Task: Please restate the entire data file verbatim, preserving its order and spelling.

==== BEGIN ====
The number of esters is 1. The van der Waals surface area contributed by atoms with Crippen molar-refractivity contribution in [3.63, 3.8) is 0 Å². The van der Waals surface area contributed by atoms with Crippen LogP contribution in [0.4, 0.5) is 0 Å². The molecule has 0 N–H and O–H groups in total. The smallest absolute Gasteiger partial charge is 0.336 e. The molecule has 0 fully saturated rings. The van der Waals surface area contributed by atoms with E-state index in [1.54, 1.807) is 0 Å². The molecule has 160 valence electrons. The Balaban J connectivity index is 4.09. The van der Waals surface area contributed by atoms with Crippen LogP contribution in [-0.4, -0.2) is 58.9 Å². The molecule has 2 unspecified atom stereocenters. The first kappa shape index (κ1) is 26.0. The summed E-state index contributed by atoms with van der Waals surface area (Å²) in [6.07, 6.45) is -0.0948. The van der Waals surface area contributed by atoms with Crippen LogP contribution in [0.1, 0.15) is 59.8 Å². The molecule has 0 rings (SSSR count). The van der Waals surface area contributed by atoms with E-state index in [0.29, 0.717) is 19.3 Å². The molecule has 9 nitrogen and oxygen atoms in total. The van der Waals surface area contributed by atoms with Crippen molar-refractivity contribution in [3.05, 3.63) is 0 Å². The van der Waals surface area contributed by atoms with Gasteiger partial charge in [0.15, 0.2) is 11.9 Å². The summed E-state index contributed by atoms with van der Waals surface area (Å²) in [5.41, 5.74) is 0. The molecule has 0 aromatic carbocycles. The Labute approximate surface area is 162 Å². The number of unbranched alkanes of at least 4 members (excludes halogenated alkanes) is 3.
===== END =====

The number of esters is 1. The van der Waals surface area contributed by atoms with Crippen molar-refractivity contribution in [3.63, 3.8) is 0 Å². The van der Waals surface area contributed by atoms with Crippen LogP contribution in [0.4, 0.5) is 0 Å². The molecule has 0 N–H and O–H groups in total. The smallest absolute Gasteiger partial charge is 0.336 e. The molecule has 0 fully saturated rings. The van der Waals surface area contributed by atoms with E-state index in [1.54, 1.807) is 0 Å². The molecule has 160 valence electrons. The Balaban J connectivity index is 4.09. The van der Waals surface area contributed by atoms with Crippen LogP contribution in [-0.4, -0.2) is 58.9 Å². The molecule has 2 unspecified atom stereocenters. The first kappa shape index (κ1) is 26.0. The summed E-state index contributed by atoms with van der Waals surface area (Å²) in [6.07, 6.45) is -0.0948. The van der Waals surface area contributed by atoms with Crippen LogP contribution in [0.1, 0.15) is 59.8 Å². The molecule has 0 rings (SSSR count). The van der Waals surface area contributed by atoms with E-state index in [0.29, 0.717) is 19.3 Å². The molecule has 9 nitrogen and oxygen atoms in total. The van der Waals surface area contributed by atoms with Crippen molar-refractivity contribution in [3.05, 3.63) is 0 Å². The van der Waals surface area contributed by atoms with Gasteiger partial charge in [0.15, 0.2) is 11.9 Å². The summed E-state index contributed by atoms with van der Waals surface area (Å²) in [5.41, 5.74) is 0. The molecule has 0 aromatic carbocycles. The Labute approximate surface area is 162 Å². The number of unbranched alkanes of at least 4 members (excludes halogenated alkanes) is 3.